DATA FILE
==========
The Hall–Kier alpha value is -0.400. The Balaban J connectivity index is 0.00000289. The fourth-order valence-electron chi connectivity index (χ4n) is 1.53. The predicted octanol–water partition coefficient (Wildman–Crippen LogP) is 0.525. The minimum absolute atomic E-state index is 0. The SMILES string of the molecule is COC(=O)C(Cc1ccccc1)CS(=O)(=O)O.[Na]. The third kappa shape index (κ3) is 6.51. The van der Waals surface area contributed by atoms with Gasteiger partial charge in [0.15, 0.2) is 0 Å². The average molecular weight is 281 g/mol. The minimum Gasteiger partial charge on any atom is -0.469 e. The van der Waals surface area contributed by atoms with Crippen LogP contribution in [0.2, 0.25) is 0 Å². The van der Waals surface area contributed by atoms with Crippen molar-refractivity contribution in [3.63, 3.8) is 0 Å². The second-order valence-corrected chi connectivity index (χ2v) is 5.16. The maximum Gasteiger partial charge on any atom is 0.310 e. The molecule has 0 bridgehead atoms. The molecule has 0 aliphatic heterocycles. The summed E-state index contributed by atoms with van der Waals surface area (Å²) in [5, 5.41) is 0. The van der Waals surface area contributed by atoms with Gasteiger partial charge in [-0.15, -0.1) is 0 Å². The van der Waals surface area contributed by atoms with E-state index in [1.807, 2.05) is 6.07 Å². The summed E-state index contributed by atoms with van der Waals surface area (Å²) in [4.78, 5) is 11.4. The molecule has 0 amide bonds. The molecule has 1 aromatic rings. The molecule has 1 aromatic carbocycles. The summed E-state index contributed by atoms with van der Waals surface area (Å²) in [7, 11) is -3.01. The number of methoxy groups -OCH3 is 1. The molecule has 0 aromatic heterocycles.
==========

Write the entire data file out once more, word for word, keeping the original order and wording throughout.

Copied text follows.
The Hall–Kier alpha value is -0.400. The Balaban J connectivity index is 0.00000289. The fourth-order valence-electron chi connectivity index (χ4n) is 1.53. The predicted octanol–water partition coefficient (Wildman–Crippen LogP) is 0.525. The minimum absolute atomic E-state index is 0. The SMILES string of the molecule is COC(=O)C(Cc1ccccc1)CS(=O)(=O)O.[Na]. The third kappa shape index (κ3) is 6.51. The van der Waals surface area contributed by atoms with Gasteiger partial charge in [0.15, 0.2) is 0 Å². The average molecular weight is 281 g/mol. The minimum Gasteiger partial charge on any atom is -0.469 e. The van der Waals surface area contributed by atoms with Crippen LogP contribution in [0.2, 0.25) is 0 Å². The van der Waals surface area contributed by atoms with Crippen molar-refractivity contribution in [3.63, 3.8) is 0 Å². The second-order valence-corrected chi connectivity index (χ2v) is 5.16. The maximum Gasteiger partial charge on any atom is 0.310 e. The molecule has 0 bridgehead atoms. The molecule has 0 aliphatic heterocycles. The summed E-state index contributed by atoms with van der Waals surface area (Å²) in [5, 5.41) is 0. The van der Waals surface area contributed by atoms with Gasteiger partial charge in [-0.15, -0.1) is 0 Å². The van der Waals surface area contributed by atoms with E-state index in [1.807, 2.05) is 6.07 Å². The summed E-state index contributed by atoms with van der Waals surface area (Å²) in [4.78, 5) is 11.4. The molecule has 0 amide bonds. The molecule has 1 aromatic rings. The molecule has 1 aromatic carbocycles. The summed E-state index contributed by atoms with van der Waals surface area (Å²) in [7, 11) is -3.01. The number of methoxy groups -OCH3 is 1. The molecule has 0 aromatic heterocycles.